Bills Protecting Academic Freedom on Evolution Multiply in Anticipation of Academic Freedom Day
Across the country legislation is moving forward that will protect teachers and students who want the freedom to discuss both the strengths and weaknesses of modern evolutionary theory.
February 12 used to be universally recognized as the birthday of Abraham Lincoln--a day celebrating freedom. Needing a patron saint, modern Darwin lobbyists have recently converted February 12 into "Darwin Day." At this very time, U.S. Congress's lone atheist is trying to honor Darwin's birth by submitting a congressional resolution to get a government declaration that Darwin's theory is "strongly supported," and attacking the teaching of dissenting viewpoints.
There's nothing wrong with celebrating Darwin's birthday--if that's what you really want to do. But in recent years the advocacy of evolution has become increasingly associated with attempts to subvert intellectual freedom. To reclaim February 12 for those who love freedom, for the past few years Discovery Institute has called February 12 "Academic Freedom Day."
To be sure, Darwin supported academic freedom. In Origin of Species, he openly acknowledged weaknesses in his arguments and declared that "a fair result can only be obtained by stating and balancing the facts and arguments on both sides of each question." One would hope that Darwin's latter-day defenders might follow his approach and allow debate over evolution in the classroom. But a lot has changed in the past 150 years. Today, Darwin lobbyists seek to stifle scientific dissent from their viewpoint by asserting that there are no serious scientific weaknesses in modern evolutionary theory (called neo-Darwinism).
To help combat the dogmatism that presently pervades evolution-education, Discovery Institute supports legislation that protects academic freedom for teachers who would dare to challenge Darwin in the classroom. There are presently academic freedom bills in Oklahoma, Tennessee, New Mexico, Kentucky, and Missouri.
As is expected, misinformation is already being spread about the bills. Yesterday I was informed that Oklahoma evolutionists are continuing to spread the myth that Louisiana's Academic Freedom Law was declared unconstitutional. The truth is that the law hasn't even been challenged in court. As I discuss here, ACLU Executive Director Marjorie Esman reportedly acknowledged that "if the Act is utilized as written, it should be fine; though she is not sure it will be handled that way."
ClimateProgress is putting out the false claim that the legislation "forces teachers to question evolution." That's false. An academic freedom bill does not require teachers to teach anything differently. Topics like evolution will still be taught as a matter of required state law. All students will still need to learn and will be tested upon all aspects of state science standards. The bill still mandates that teachers follow the curriculum and teach the pro-evolution evidence. But it also gives teachers academic freedom to teach about credible scientific viewpoints that challenge the neo-Darwinian "consensus"--if they choose to do so.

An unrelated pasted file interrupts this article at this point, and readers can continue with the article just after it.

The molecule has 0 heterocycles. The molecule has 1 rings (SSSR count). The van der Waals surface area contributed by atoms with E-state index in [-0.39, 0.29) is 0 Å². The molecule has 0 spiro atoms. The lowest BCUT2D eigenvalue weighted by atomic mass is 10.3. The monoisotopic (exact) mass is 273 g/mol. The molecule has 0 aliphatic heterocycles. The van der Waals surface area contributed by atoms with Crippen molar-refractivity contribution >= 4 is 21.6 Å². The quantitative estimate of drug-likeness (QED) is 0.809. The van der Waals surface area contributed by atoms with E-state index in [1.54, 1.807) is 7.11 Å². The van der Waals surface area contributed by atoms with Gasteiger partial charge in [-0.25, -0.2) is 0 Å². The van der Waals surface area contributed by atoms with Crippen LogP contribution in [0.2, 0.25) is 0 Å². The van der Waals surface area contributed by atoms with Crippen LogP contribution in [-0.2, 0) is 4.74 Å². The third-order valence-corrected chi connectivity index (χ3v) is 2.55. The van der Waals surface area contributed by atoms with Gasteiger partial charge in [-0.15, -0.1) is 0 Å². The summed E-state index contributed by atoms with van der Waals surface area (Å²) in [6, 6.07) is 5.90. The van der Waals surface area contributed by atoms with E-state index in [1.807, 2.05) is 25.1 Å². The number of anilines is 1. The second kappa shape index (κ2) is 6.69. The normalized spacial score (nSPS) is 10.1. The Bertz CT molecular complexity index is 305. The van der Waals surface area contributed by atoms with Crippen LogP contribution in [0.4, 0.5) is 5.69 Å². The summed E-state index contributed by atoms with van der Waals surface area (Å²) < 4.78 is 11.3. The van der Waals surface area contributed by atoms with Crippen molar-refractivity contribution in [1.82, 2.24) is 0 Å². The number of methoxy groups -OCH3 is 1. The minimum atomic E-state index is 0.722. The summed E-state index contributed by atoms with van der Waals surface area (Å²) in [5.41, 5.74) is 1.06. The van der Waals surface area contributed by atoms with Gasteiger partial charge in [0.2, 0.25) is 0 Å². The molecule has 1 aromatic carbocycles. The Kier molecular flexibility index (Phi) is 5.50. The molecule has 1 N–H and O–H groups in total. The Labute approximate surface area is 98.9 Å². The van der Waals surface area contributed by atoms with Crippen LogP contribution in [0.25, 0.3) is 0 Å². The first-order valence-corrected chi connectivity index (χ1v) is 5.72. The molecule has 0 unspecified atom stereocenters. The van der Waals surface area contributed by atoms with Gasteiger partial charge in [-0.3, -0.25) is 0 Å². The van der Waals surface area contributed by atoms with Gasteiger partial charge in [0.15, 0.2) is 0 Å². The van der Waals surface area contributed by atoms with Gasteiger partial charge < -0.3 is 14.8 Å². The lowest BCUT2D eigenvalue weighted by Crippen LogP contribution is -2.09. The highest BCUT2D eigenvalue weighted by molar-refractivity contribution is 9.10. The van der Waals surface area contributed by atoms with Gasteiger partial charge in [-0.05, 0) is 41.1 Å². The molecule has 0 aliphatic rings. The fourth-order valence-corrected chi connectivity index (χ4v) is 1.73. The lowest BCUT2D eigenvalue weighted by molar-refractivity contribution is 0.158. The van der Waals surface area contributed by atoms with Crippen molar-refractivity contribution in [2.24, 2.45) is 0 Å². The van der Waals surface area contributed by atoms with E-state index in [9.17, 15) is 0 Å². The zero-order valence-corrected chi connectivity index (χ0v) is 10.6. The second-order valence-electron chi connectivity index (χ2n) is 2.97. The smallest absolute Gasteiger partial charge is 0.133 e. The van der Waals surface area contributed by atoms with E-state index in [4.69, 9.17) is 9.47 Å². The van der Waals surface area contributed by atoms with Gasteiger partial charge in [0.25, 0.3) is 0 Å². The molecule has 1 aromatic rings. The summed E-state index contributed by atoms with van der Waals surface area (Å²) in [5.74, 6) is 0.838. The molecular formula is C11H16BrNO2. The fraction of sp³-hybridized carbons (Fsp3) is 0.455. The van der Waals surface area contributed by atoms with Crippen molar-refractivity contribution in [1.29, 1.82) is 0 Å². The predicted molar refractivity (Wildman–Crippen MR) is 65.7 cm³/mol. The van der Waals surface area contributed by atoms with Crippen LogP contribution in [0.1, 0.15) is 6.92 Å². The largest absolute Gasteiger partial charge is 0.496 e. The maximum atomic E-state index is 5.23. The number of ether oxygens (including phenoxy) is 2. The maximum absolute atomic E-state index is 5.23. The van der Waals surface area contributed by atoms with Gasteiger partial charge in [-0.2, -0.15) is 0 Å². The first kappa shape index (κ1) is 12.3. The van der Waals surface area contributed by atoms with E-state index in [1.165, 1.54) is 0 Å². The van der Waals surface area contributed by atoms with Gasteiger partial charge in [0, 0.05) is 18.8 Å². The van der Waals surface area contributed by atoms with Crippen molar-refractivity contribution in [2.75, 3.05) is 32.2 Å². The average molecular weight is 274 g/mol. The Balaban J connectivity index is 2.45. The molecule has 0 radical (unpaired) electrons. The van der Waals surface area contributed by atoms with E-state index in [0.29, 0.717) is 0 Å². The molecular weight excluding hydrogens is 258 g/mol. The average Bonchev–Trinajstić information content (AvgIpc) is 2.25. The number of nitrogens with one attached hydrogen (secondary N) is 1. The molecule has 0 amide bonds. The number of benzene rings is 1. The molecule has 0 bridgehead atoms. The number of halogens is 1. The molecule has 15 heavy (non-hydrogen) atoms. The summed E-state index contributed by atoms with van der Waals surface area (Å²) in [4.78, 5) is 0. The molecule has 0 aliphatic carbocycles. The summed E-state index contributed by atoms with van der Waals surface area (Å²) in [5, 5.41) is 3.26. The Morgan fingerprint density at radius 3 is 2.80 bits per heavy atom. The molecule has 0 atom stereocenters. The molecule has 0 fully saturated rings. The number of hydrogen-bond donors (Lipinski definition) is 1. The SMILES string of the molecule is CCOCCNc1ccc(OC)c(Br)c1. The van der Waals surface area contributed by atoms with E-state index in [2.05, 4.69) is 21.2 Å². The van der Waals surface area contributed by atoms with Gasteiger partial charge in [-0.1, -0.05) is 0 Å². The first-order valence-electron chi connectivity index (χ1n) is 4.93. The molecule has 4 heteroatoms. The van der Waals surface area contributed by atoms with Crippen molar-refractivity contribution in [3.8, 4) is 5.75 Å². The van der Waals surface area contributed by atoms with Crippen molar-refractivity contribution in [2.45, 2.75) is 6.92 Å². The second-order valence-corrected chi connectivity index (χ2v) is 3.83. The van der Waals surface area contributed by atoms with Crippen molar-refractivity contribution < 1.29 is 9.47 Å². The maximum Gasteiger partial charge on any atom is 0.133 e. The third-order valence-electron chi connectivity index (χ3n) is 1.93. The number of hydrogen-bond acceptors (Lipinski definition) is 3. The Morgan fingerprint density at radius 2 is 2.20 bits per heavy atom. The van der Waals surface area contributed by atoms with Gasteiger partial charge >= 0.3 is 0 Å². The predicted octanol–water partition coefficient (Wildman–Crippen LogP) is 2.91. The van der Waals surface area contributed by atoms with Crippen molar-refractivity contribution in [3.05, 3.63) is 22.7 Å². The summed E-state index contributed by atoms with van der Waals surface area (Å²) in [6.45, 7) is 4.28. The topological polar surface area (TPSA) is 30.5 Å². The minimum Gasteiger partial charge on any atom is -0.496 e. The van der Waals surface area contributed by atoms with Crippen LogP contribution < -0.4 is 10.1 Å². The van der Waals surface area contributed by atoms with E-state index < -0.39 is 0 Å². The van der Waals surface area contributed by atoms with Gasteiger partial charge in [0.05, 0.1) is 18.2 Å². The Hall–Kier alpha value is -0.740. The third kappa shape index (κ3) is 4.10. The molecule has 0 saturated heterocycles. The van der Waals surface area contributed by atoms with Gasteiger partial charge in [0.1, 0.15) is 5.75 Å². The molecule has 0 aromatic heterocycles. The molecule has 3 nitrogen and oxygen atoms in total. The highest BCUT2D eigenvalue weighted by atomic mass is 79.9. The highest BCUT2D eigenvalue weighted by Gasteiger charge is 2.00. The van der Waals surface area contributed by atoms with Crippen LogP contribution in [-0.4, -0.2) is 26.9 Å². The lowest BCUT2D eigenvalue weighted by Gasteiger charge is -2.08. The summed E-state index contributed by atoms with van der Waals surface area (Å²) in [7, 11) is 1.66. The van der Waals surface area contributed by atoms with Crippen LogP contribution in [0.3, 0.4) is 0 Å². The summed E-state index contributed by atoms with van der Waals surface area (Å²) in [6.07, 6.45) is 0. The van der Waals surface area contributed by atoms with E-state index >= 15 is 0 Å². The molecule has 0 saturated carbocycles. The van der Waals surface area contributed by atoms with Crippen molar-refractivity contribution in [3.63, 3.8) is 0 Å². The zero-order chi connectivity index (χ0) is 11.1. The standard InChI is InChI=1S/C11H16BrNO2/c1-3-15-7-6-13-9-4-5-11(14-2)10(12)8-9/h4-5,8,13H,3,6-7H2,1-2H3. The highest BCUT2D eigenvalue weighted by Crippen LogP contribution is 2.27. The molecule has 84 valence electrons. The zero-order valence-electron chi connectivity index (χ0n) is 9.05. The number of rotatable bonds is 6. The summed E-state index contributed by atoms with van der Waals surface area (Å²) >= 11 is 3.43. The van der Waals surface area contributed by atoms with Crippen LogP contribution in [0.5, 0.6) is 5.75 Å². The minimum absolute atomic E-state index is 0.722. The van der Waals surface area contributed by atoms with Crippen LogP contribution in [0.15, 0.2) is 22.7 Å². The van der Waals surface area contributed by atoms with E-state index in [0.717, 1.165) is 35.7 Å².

And of course, we're also hearing the standard false claim that the bills allow the teaching of creationism or religion. Despite the talking points of critics, academic freedom bills would not authorize or protect the teaching of creationism or any other religious viewpoint. According to a number of federal court rulings, creationism is a religious viewpoint that is illegal to advocate in public schools. Consistent with these rulings, most academic freedom bills contain language that expressly excludes the teaching of religion and only protects the teaching of scientific information. Such bills also typically contain a provision akin to the following:
The provisions of the Act shall only protect the teaching of scientific information, and shall not be construed to promote any religious or nonreligious doctrine, promote discrimination for or against a particular set of religious beliefs or nonbeliefs, or promote discrimination for or against religion or nonreligion.Those who claim that academic freedom bills authorize the teaching of religion disregard the actual text of the bills.
Critics also claim the bills permit the teaching of intelligent design (ID). ID is different from creationism, but academic freedom bills say nothing about ID. Rather, the bills state that teachers should "be permitted to help students understand, analyze, critique, and review in an objective manner the scientific strengths and scientific weaknesses of existing scientific theories pertinent to the course being taught." Under this language, academic freedom bills only pertain to topics already in the curriculum. Since ID isn't part of the required curriculum anywhere in the United States, ID doesn't come under such bills.
If there was any doubt that there is a need to protect academic freedom, consider the words of philosopher Jerry Fodor and cognitive scientist Massimo Piattelli-Palmarini in their book What Darwin Got Wrong:
We've been told by more than one of our colleagues that, even if Darwin was substantially wrong to claim that natural selection is the mechanism of evolution, nonetheless we shouldn't say so. Not, anyhow, in public. To do that is, however inadvertently, to align oneself with the Forces of Darkness, whose goal is to bring Science into disrepute.If these respected academics are discouraged from criticizing Darwin, there seems no doubt that public school teachers need the protections of academic freedom legislation to allow intellectual objectivity in the science classroom.
(Jerry Fodor and Massimo Piattelli-Palmarini, What Darwin Got Wrong, p. xx (Farrar, Straus and Giroux, 2010).)